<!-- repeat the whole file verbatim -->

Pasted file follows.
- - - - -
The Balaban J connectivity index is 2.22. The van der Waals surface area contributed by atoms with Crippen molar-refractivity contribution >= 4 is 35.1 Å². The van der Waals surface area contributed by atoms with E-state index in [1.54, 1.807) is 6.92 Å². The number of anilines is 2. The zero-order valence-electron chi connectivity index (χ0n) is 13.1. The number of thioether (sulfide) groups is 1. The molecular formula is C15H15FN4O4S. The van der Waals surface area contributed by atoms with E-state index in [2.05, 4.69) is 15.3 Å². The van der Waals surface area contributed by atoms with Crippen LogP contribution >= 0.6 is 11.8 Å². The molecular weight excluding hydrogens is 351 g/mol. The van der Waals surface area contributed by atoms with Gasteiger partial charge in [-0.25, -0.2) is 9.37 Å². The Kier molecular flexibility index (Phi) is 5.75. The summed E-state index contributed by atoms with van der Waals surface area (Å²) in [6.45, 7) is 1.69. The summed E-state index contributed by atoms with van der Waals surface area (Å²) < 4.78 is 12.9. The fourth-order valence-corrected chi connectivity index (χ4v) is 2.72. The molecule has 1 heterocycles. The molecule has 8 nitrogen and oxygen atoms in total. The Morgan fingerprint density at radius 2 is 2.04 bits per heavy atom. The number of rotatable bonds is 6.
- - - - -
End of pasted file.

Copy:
The Balaban J connectivity index is 2.22. The van der Waals surface area contributed by atoms with Crippen molar-refractivity contribution >= 4 is 35.1 Å². The van der Waals surface area contributed by atoms with E-state index in [1.54, 1.807) is 6.92 Å². The number of anilines is 2. The zero-order valence-electron chi connectivity index (χ0n) is 13.1. The number of thioether (sulfide) groups is 1. The molecular formula is C15H15FN4O4S. The van der Waals surface area contributed by atoms with E-state index in [2.05, 4.69) is 15.3 Å². The van der Waals surface area contributed by atoms with Crippen LogP contribution >= 0.6 is 11.8 Å². The molecular weight excluding hydrogens is 351 g/mol. The van der Waals surface area contributed by atoms with Gasteiger partial charge in [-0.25, -0.2) is 9.37 Å². The Kier molecular flexibility index (Phi) is 5.75. The summed E-state index contributed by atoms with van der Waals surface area (Å²) in [6.45, 7) is 1.69. The summed E-state index contributed by atoms with van der Waals surface area (Å²) < 4.78 is 12.9. The fourth-order valence-corrected chi connectivity index (χ4v) is 2.72. The molecule has 1 heterocycles. The molecule has 8 nitrogen and oxygen atoms in total. The Morgan fingerprint density at radius 2 is 2.04 bits per heavy atom. The number of rotatable bonds is 6.